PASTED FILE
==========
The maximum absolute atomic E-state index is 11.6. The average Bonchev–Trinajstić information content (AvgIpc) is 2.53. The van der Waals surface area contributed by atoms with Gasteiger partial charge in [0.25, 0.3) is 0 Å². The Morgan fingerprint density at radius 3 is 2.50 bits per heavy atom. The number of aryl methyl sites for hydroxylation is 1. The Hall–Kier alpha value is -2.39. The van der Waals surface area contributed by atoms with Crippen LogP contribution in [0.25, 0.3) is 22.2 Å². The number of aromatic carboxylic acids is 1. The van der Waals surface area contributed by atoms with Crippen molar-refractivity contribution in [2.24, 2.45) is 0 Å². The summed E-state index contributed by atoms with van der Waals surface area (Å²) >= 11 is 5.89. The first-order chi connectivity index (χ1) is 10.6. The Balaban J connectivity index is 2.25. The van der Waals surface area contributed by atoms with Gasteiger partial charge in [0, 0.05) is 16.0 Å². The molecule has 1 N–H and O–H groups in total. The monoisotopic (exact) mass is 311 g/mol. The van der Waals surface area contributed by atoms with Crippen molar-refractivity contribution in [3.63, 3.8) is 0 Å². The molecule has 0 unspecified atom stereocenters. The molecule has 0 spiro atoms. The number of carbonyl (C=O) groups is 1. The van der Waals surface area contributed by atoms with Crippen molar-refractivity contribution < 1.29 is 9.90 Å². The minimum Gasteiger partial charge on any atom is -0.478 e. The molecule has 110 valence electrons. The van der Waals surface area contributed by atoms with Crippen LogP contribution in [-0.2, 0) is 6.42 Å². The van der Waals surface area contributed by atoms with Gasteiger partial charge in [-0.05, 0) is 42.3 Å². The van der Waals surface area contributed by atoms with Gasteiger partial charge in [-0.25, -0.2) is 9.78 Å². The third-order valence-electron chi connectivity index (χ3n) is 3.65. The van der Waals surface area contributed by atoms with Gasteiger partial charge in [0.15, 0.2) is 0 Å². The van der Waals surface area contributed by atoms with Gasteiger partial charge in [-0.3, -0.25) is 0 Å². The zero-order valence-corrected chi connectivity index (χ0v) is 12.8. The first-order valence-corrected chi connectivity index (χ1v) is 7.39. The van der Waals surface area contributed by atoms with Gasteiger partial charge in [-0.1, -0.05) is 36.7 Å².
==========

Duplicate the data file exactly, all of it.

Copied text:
The maximum absolute atomic E-state index is 11.6. The average Bonchev–Trinajstić information content (AvgIpc) is 2.53. The van der Waals surface area contributed by atoms with Gasteiger partial charge in [0.25, 0.3) is 0 Å². The Morgan fingerprint density at radius 3 is 2.50 bits per heavy atom. The number of aryl methyl sites for hydroxylation is 1. The Hall–Kier alpha value is -2.39. The van der Waals surface area contributed by atoms with Crippen LogP contribution in [0.25, 0.3) is 22.2 Å². The number of aromatic carboxylic acids is 1. The van der Waals surface area contributed by atoms with Crippen molar-refractivity contribution in [2.24, 2.45) is 0 Å². The summed E-state index contributed by atoms with van der Waals surface area (Å²) >= 11 is 5.89. The first-order chi connectivity index (χ1) is 10.6. The Balaban J connectivity index is 2.25. The van der Waals surface area contributed by atoms with Gasteiger partial charge in [0, 0.05) is 16.0 Å². The molecule has 1 N–H and O–H groups in total. The monoisotopic (exact) mass is 311 g/mol. The van der Waals surface area contributed by atoms with Crippen molar-refractivity contribution in [3.63, 3.8) is 0 Å². The molecule has 0 unspecified atom stereocenters. The molecule has 0 spiro atoms. The number of carbonyl (C=O) groups is 1. The van der Waals surface area contributed by atoms with Crippen molar-refractivity contribution < 1.29 is 9.90 Å². The minimum Gasteiger partial charge on any atom is -0.478 e. The molecule has 110 valence electrons. The van der Waals surface area contributed by atoms with Crippen LogP contribution in [-0.2, 0) is 6.42 Å². The van der Waals surface area contributed by atoms with Gasteiger partial charge in [-0.05, 0) is 42.3 Å². The van der Waals surface area contributed by atoms with Gasteiger partial charge in [-0.25, -0.2) is 9.78 Å². The third-order valence-electron chi connectivity index (χ3n) is 3.65. The van der Waals surface area contributed by atoms with Gasteiger partial charge in [0.15, 0.2) is 0 Å². The van der Waals surface area contributed by atoms with Gasteiger partial charge in [-0.3, -0.25) is 0 Å². The zero-order valence-corrected chi connectivity index (χ0v) is 12.8. The first-order valence-corrected chi connectivity index (χ1v) is 7.39. The van der Waals surface area contributed by atoms with Gasteiger partial charge in [-0.1, -0.05) is 36.7 Å².